SPHERE is a project to directly image extra-solar planets on a VLT unit telescope (UT)
on ESO's Paranal observatory. This ambitious goal will be achieved by constructing
an instrument that offers a unique combination of eXtreme Adaptive Optics (XAO),
coronography, and three differential imaging-capable focal plane instruments:
- ZIMPOL, an innovative and state-of the art differential
polarimeter working at visual to very near infra-red wavelengths.
- IRDIS, a dual imager working in the NIR band J, H, and K.
- IFS, an integral field spectrograph working in J-band, the concept of
which will allow to exceed the contrast limits of conventional differential
imaging by a factor of 10.
The instrument will be operated in survey mode and spent about 500 nights searching the
sky for nearby exo-planets of Jupiter-size and at ages ranging from a few million years
to some gigayears.
The search for other planetary systems, evidence for life on other planets and the
fundamental understanding how planets form are key questions of modern astrophysics.
The detection of extrasolar planets by the Doppler wobble of their host star has
been one of the greatest astronomical achievements of the last century. The
detection of direct light from extrasolar planets and the characterization of their
atmospheres is the next great challenge in this field. SPHERE is
our answer to this vision.
SPHERE has the primary science goal to image and characterize extrasolar planets
around nearby stars ranging in age from 10 Myrs to 10 Gyrs.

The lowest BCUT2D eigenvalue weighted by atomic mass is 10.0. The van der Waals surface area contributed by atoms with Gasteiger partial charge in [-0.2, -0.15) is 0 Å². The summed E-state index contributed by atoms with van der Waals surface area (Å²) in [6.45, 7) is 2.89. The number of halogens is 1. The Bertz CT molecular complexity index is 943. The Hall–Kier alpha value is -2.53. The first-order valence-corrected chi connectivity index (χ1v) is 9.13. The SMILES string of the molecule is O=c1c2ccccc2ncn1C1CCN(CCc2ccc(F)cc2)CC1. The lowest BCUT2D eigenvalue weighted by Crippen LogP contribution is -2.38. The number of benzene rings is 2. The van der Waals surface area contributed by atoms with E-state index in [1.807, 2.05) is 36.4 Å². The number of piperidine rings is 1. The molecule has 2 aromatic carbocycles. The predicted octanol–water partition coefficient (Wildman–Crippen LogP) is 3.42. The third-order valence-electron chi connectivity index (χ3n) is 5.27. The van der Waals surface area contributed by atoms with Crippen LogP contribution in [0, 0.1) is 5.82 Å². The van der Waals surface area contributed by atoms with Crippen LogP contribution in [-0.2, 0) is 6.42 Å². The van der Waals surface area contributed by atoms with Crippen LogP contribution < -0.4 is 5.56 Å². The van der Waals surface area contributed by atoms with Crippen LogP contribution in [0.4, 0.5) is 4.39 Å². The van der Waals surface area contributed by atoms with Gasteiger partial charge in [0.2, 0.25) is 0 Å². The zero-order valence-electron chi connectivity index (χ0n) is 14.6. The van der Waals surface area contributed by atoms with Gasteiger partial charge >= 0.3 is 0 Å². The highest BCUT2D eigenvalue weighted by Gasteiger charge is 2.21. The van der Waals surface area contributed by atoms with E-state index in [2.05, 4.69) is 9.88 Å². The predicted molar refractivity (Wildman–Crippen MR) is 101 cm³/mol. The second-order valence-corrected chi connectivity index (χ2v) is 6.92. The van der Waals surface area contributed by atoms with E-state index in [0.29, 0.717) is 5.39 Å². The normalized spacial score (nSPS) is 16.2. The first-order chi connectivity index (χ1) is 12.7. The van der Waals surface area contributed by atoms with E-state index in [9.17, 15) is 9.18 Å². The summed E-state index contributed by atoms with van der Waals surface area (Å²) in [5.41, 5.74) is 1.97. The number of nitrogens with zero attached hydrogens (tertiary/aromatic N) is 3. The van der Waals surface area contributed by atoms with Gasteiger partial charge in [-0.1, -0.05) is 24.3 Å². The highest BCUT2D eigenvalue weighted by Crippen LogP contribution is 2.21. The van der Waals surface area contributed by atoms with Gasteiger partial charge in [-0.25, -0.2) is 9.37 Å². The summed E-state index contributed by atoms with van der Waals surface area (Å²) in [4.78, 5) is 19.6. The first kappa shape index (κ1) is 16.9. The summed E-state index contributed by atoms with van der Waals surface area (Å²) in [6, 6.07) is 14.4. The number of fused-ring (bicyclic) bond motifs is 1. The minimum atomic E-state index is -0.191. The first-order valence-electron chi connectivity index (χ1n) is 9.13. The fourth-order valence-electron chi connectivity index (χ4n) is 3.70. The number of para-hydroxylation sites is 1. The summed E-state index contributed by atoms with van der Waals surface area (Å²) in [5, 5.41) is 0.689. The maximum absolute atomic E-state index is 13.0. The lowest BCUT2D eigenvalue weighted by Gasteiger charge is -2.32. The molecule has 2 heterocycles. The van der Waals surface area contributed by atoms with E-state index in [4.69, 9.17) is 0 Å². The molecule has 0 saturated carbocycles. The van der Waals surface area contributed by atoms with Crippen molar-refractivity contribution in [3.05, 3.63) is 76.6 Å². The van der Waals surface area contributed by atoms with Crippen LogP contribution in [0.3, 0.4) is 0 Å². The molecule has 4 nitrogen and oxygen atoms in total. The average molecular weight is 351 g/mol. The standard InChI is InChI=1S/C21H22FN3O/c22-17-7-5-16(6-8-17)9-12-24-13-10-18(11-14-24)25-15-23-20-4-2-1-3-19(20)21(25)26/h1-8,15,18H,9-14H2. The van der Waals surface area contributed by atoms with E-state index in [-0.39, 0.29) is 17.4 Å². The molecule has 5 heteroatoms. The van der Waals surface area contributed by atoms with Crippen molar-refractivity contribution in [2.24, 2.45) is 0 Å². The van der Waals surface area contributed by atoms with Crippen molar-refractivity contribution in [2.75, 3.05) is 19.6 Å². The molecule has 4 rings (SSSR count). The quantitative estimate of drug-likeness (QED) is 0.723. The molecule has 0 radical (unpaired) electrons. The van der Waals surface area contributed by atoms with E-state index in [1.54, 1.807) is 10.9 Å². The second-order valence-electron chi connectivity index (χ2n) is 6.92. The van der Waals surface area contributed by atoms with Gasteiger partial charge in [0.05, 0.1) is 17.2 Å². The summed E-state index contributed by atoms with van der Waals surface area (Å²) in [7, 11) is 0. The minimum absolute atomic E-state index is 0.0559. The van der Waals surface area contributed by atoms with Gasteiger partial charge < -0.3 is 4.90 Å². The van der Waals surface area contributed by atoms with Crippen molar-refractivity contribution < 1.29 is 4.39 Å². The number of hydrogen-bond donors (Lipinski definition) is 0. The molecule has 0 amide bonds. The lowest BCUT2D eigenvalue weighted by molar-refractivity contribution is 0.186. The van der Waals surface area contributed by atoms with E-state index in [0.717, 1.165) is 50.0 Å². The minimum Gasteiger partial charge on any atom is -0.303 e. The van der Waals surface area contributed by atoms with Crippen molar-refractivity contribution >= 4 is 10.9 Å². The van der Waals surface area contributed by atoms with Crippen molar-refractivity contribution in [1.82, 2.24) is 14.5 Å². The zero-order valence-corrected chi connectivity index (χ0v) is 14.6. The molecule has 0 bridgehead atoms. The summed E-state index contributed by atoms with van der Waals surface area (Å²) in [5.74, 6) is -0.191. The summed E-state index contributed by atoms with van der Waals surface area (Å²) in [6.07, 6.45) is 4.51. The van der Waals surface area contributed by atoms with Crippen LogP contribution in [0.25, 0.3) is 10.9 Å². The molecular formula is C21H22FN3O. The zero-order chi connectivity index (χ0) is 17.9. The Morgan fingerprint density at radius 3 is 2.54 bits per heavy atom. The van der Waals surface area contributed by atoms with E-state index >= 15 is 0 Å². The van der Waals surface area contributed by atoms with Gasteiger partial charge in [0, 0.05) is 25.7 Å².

The consortium to conduct the SPHERE project consists of 12 major european
astronomy institutions plus a number of smaller partners. The head institute is the
Laboratoire d'Astrophysique de l'Observatoire de Grenoble (France). Key personnel
of the consortium are
- Jean-Luc Beuzit (P.I., LAO Grenoble)
- Markus Feldt (Co-P.I., MPIA Heidelberg)
- David Mouillet (Project Scientist, LAO Grenoble)
- Pascal Puget (Project Manager, LA Marseille)
- Kjetil Dohlen (System Engineer, LA Marseille).
ESO is also part of the consortium, as well as its primary client.
The SPHERE instrument will consist of 4 major subsystems:
- An eXtreme AO system (SAXO) using a 1600 actuator DM, thus controlling up to
1200 modes at loop frequenciws up to 1.2kHz. The system also provides a stabilized
pupil for the coronagraphic system and extra-stable PSFs during calibration procedures.
The dual-band imaging camera IRDIS, providing simultaneous imaging in two channels
throughout the J, H, and K NIR bands.
The 3D spectroscopic imager IFS, providing low spectral resolution imaging
in J-band. This will allow to increase the contrast achievable by
differential imaging by a factor of 3-10 with respect to IRDIS in certain cases.
The differential imaging polarimeter ZIMPOL. Its innovative lock-in technique
will allow to detect terrestrial planets in orbit around α Cen by
polarimetric differential imaging in Z-band